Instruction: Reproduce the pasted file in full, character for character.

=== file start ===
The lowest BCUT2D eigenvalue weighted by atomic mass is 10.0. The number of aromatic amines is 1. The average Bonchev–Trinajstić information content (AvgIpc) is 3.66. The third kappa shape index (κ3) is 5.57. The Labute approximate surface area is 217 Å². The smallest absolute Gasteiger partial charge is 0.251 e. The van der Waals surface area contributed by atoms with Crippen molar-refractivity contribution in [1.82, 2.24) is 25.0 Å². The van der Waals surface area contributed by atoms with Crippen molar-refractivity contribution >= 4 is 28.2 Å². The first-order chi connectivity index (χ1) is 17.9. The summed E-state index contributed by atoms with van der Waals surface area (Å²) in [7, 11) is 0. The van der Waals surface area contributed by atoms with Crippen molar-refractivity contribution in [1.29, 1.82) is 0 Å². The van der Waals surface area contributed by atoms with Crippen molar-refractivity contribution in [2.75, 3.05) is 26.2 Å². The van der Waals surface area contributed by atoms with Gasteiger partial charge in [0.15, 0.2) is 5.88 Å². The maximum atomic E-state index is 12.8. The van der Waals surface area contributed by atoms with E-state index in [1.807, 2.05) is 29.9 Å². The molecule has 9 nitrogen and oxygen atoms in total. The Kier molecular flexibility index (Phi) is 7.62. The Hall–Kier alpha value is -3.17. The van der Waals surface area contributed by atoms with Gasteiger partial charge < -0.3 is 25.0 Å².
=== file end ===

The lowest BCUT2D eigenvalue weighted by atomic mass is 10.0. The number of aromatic amines is 1. The average Bonchev–Trinajstić information content (AvgIpc) is 3.66. The third kappa shape index (κ3) is 5.57. The Labute approximate surface area is 217 Å². The smallest absolute Gasteiger partial charge is 0.251 e. The van der Waals surface area contributed by atoms with Crippen molar-refractivity contribution in [1.82, 2.24) is 25.0 Å². The van der Waals surface area contributed by atoms with Crippen molar-refractivity contribution >= 4 is 28.2 Å². The first-order chi connectivity index (χ1) is 17.9. The summed E-state index contributed by atoms with van der Waals surface area (Å²) in [7, 11) is 0. The van der Waals surface area contributed by atoms with Crippen molar-refractivity contribution in [1.29, 1.82) is 0 Å². The van der Waals surface area contributed by atoms with Crippen molar-refractivity contribution in [2.75, 3.05) is 26.2 Å². The van der Waals surface area contributed by atoms with Gasteiger partial charge in [0.15, 0.2) is 5.88 Å². The maximum atomic E-state index is 12.8. The van der Waals surface area contributed by atoms with E-state index in [1.807, 2.05) is 29.9 Å². The molecule has 9 nitrogen and oxygen atoms in total. The Kier molecular flexibility index (Phi) is 7.62. The Hall–Kier alpha value is -3.17. The van der Waals surface area contributed by atoms with Gasteiger partial charge < -0.3 is 25.0 Å².